“Distillery” is actually too kind of a word. Yes, there is a still there, but it’s not the kind of distillery that you might typically expect. Located in the quaint town of Thompson’s Station, it and its tasting room are in an unassuming building that farmers used to use to house grains.
Back in 2008, one of its founders, Heath Clark, was simply a lawyer who decided he wanted to distill his own bourbon. But despite Tennessee being famous for its bourbon, at that time it was still a mostly dry state that only allowed distilling in three counties.
So, by using his connections and lobbying the legislature in Nashville, he got a law passed in 2009 that allowed counties to decide if they wanted to be “wet” or “dry.” This rebirthed the state’s bourbon business, leading to an explosion of craft distilleries across Tennessee.
At the end of my time in Franklin, I was more than impressed with this little town.
And, last month, as I drove home from TravelCon in Memphis, I was in no rush to get back home to Austin, so I took the long way, driving east to Florida for a few days on the beach. Along the way, I stopped again in Franklin. Matt had invited me out to relax after the event for a few days — and I needed more bourbon, my limited supply of H. Clark having been depleted long ago.
On this return visit two years after the first, things were a lot different. There were a bunch of new restaurants and bars, plus a lot more people — all that marketing they did to attract regional tourists during the pandemic paid off.
I happened to overlap with Amanda from A Dangerous Business, a blogger I have known since the beginning of my blogging days. We went back to H. Clark (now Company Distilling), ate a ton of food, and caught up.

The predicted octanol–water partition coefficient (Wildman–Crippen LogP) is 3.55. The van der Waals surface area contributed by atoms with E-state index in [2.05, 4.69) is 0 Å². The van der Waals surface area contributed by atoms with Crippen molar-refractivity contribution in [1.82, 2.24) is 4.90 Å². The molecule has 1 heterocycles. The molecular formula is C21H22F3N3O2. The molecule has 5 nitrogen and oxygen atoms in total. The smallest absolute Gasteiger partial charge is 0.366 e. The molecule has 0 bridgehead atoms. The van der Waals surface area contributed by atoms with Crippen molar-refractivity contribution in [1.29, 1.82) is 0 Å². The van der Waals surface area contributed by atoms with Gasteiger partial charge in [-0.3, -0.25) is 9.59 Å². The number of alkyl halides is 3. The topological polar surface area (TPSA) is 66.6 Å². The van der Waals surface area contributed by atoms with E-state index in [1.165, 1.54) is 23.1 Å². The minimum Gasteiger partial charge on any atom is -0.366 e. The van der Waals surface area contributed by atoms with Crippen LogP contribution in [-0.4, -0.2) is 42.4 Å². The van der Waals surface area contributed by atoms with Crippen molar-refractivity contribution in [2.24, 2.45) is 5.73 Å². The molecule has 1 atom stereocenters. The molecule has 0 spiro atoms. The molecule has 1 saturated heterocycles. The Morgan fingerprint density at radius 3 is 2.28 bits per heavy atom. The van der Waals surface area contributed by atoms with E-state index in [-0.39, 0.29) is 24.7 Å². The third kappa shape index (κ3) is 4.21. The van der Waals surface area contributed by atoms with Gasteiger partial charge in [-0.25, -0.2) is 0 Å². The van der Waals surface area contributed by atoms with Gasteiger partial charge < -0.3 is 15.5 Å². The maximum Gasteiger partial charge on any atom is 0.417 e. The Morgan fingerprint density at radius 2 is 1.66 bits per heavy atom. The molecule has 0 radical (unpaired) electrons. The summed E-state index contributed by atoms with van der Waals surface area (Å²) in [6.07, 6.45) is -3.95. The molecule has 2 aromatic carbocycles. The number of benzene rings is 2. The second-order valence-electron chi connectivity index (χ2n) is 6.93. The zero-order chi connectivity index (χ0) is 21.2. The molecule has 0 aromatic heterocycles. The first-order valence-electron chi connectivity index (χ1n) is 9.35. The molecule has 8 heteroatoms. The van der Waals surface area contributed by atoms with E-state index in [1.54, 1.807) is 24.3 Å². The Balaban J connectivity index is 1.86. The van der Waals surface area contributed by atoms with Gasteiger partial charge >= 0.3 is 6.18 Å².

It was actually a perfect metaphor for what Franklin is: a place where you walk, eat, and drink. Sure, if you leave the downtown core, you’ll see the offices of lots of Fortune 500 companies, but historic Franklin is where you’ll spend most of your time.
There’s plenty to fill a weekend here (but not enough for a week): a few walking tours, the Civil War battlefield, brewery and distillery visits, some hiking and biking trails on the Natchez Trace, and browsing the musty old bookstore run by a guy straight out of a William Faulkner novel.
But you’ll mostly eat, drink, and eat some more. There’s JJ’s wine bar, O’ Be Joyful for cocktails, Puckett’s for traditional Southern food, Franklin Mercantile for an eclectic menu of sandwiches and funky decor, and countless other places with portions that could feed a family (come to Franklin hungry).
With the Nashville airport only 30 minutes from town, I think it’s perfect for a 2-3-day trip.
I don’t think I would have discovered if Franklin wasn’t for TravelCon, and I am glad I did. It has turned into one of my favorite destinations in the United States.
I have a feeling that next time I’m driving through the South, my car might magically take me through Franklin. If your car does too, don’t resist. After all, there’s all that amazing bourbon and much more waiting for you.